Jenna is unhappily married, squirreling away money, and hoping to win a pie-baking contest so, with the prize money, she'll have enough cash to leave her husband Earl. She finds herself pregnant, which throws her plans awry. She bakes phenomenal pies at Joe's diner, listens to old Joe's wisdom, tolerates her sour boss Cal, is friends with Dawn and Becky (her fellow waitresses), and finds a mutual attraction with the new doctor in town. As the pregnancy advances, life with Earl seems less tolerable, a way out less clear, and the affair with the doctor complicated by his marriage. What options does a waitress have? Written by
During the movie, Jenna makes two lattice-top pies by laying all of the dough strips in one direction and then placing the dough strips for the other direction on top of the previous strips. Usually lattice-top pies are made with the dough strips for both directions woven together with each other. (That way they look better and bake more evenly.) See more »
Well, Cal, it seems that I'm almost five months pregnant.
And... I thought I should tell you.
Heck, I already knew that.
Yeah. Heck, I thought everyone knew.
Well who told you?
Nobody needed to tell me. I mean look at you. What, you think I thought you went and let yourself get fat? Truth is, as long as you can carry a tray and fill a pie tin I don't care if you give birth while doing it. Maybe I'm not such a bad guy after all?
Maybe you're not such a bad guy after all.
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MIDNIGHT AT THE MILL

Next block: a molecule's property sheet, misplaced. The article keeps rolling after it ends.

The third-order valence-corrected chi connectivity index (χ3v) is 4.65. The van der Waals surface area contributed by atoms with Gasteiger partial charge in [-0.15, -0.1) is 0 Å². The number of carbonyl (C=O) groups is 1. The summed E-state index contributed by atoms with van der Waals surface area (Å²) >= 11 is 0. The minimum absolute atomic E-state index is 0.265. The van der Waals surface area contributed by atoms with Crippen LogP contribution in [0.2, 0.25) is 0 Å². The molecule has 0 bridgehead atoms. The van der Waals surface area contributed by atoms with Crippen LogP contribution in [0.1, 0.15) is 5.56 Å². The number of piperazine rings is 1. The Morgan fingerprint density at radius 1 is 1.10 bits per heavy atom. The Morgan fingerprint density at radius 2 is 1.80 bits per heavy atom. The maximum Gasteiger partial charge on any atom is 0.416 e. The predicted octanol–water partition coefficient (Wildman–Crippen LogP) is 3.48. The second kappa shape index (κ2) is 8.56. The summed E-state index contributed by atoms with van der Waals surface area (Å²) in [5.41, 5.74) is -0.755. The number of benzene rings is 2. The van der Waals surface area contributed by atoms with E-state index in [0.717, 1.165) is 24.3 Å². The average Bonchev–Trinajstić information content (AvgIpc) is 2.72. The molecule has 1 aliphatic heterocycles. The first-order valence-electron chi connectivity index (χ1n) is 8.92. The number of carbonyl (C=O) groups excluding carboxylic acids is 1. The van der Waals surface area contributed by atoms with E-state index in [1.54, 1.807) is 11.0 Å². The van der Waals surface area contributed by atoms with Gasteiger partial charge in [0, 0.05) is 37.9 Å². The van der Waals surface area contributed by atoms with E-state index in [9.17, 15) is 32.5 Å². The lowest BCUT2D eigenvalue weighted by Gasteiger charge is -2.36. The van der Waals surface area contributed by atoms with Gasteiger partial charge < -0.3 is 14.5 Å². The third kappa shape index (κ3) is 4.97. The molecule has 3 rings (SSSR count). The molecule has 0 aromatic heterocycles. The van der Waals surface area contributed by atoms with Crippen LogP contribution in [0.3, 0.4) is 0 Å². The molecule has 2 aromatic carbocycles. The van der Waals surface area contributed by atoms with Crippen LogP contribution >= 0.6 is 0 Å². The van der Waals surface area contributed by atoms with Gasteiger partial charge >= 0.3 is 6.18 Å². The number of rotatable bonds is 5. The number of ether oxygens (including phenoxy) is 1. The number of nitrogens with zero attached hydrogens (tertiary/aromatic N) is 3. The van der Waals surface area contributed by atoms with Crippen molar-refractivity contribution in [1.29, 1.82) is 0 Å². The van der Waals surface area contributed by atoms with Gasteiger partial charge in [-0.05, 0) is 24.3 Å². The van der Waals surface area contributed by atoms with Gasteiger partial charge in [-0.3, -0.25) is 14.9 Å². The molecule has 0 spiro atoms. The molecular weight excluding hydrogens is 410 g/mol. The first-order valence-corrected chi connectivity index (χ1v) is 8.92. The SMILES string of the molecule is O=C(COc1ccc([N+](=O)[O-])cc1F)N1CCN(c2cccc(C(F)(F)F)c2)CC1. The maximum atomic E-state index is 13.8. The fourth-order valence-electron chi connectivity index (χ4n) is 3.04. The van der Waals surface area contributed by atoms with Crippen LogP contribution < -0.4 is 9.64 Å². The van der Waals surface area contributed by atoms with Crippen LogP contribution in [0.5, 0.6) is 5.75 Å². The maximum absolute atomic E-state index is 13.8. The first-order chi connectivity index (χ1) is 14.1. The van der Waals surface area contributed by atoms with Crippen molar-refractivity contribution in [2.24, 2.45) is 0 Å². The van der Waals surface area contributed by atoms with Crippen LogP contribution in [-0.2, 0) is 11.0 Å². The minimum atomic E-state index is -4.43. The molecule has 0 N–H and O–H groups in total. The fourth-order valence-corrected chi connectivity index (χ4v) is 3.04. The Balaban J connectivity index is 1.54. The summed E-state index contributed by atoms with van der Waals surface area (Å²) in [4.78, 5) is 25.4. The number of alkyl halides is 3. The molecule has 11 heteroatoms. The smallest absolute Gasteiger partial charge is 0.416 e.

Written by James Sutton, Joel Paterson and Jonathan Doyle
Published by Samovar Groovathon Music and Pennybark Music
Performed by The Four Charms
Courtesy of Pravda Music by arrangement with PEN Music Group, Inc. See more »
Hard to review this film under the circumstances. Adrienne Shelly's death was a body blow to me. I didn't know her apart from her work over the past 18 years, but that was enough to know that we lost someone truly important on November 1, 2006.
It's the movie that matters, and this one shows Shelly coming into her own as a director, the third time out of the gate. It's smart and funny and life-affirming, and when stacked up against "Fay Grim," the latest effort from writer-director Hal Hartley (who gave Shelly her start), there's really no contest: it's the pupil over the mentor all the way.
(Sorry, Hal, if I've offended, though I doubt that you'd mind.)
Small film, huge heart.
For the record, the Adrienne Shelly Foundation is a very good cause.
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